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May 23 2018

Commentary by Eoin Treacy

Interesting charts May 23rd 2018

Eoin Treacy's view -

10-year Treasury yields fell back to test the psychological 3% today. The Fed’s Minutes highlighted less urgency to tackle the inflation rate coming in mildly ahead of target. That eased fears the yield would surge higher imminently. An overextension relative to the trend mean is evident, so there is scope for an additional pause in this area but a sustained move below 2.7% would be required to question supply dominance.



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May 23 2018

Commentary by Eoin Treacy

Turkey Central Bank Raises Interest Rates to Halt Lira's Slump

This article by Onur Ant and Benjamin Harvey for Bloomberg may be of interest to subscribers. Here is a section:

Turkey’s central bank raised interest rates to halt a slide in the lira that’s seen the currency post a series of record lows.

The central bank raised its late liquidity window rate by 300 basis points to 16.5 percent, after an extraordinary meeting of its monetary policy committee on Wednesday to “discuss recent developments.” It kept other rates unchanged, describing the move as a “powerful monetary tightening” and saying it’s ready to continue using all instruments.

The lira reversed Wednesday’s losses after the bank’s move. It was trading 0.7 percent stronger at 4.6367 per dollar as of 7:32 p.m. in Istanbul. The currency earlier fell as much as 5.5 percent.

The central bank acted after three weeks of turmoil on Turkey’s currency markets. Turkish President Recep Tayyip Erdogan, who’s seeking re-election next month, has publicly opposed any moves to raise interest rates, while investors and economists argued that was the only way to halt the rout.

Erdogan told Bloomberg in an interview this month that he’ll seek more control over monetary policy if he wins the vote.

The central bank’s rate-setting committee hadn’t been scheduled to meet until June 7. After news broke of its emergency session on Wednesday, Finance Minister Mehmet Simsek said on Twitter that it’s time to restore the credibility of Turkey’s monetary policy.

Eoin Treacy's view -

The Lira has been accelerating lower and dropped to test TRY5 to the US Dollar this morning, before the central bank finally intervened by raising the interest rate. 16.5% represents a substantial premium over anything available in Europe and is aimed squarely at stemming foreign capital flight.



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May 23 2018

Commentary by Eoin Treacy

Metals and mining rising to the challenges of EV revolution

Thanks to a subscriber for this report from Platts which may be of interest. Here is a section on the global steel market:

Eoin Treacy's view -

A link to the full report is posted in the Subscriber's Area.

China’s steel industry demonstrates how quickly the country can ramp up supply when the central government makes a decision to champion a sector. It did exactly the same in solar and wind and it’s doing it today in artificial intelligence and battery manufacturing. Nevertheless, the extent to which it went to any lengths to build out steel capacity now represents a challenge as the infrastructure led boom transitions to focusing on services and domestic demand.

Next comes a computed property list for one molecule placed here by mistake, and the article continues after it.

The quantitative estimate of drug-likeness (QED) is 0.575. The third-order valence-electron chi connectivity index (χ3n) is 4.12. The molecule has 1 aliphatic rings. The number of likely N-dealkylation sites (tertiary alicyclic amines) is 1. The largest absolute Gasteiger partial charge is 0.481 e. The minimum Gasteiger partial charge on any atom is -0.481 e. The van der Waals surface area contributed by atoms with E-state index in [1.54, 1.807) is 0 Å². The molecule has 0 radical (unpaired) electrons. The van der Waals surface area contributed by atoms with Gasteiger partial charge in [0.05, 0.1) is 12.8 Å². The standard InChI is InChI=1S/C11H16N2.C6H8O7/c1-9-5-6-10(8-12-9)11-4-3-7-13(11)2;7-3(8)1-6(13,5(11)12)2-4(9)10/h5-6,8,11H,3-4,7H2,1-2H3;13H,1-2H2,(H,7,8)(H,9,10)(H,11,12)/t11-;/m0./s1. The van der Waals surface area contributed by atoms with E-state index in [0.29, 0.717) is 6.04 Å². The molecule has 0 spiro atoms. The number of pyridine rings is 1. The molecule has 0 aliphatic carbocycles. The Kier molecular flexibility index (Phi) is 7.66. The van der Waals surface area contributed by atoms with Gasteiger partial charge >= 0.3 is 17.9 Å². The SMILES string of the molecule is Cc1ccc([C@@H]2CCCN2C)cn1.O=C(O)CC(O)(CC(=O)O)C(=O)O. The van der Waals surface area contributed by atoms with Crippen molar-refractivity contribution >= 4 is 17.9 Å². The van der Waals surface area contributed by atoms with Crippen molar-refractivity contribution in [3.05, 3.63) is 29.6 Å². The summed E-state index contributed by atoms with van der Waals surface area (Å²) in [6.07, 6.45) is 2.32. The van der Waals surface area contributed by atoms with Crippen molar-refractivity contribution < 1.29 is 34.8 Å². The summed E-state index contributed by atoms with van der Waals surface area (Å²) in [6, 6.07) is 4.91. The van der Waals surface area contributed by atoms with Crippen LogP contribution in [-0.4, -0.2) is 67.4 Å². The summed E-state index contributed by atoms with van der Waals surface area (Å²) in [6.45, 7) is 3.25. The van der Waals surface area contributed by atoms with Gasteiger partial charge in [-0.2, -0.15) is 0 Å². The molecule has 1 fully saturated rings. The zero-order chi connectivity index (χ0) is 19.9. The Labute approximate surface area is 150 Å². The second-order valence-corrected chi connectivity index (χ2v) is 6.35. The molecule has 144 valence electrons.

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May 23 2018

Commentary by Eoin Treacy

Tiffany Catapults to All-Time High as Sales Blow Away Estimates

This article by Kim Bhasin for Bloomberg may be of interest to subscribers. Here is a section:

The shares jumped as much as 17 percent to $119.60 in New York trading, an all-time intraday high and the biggest one-day leap in almost a decade.

The overhaul started by Chief Executive Officer Alessandro Bogliolo consolidated a rebound under way when he took over last year, with revenue growth last quarter at the highest since 2012. The former Diesel executive aims to woo a younger clientele with refreshed jewelry lines and generate hype for the 181-year-old brand. The revitalization attempt includes redesigned stores and back-end improvements in procurement and technology operations.

“We are particularly encouraged by the breadth of sales growth across most regions and all product categories,” Bogliolo said in a statement.

Global same-store sales climbed 7 percent, in the quarter ended April 30 when holding currency constant, compared with the 2.6 percent growth projected by analysts, according to Consensus Metrix.

On that basis, sales rose 9 percent in North America, Asia- Pacific and Japan, all beating analysts’ predictions. Asia was particularly strong in China and Korea. The weak spot was Europe, which saw a 9 percent decline due to reduced spending by overseas tourists, the New York-based company said.

Eoin Treacy's view -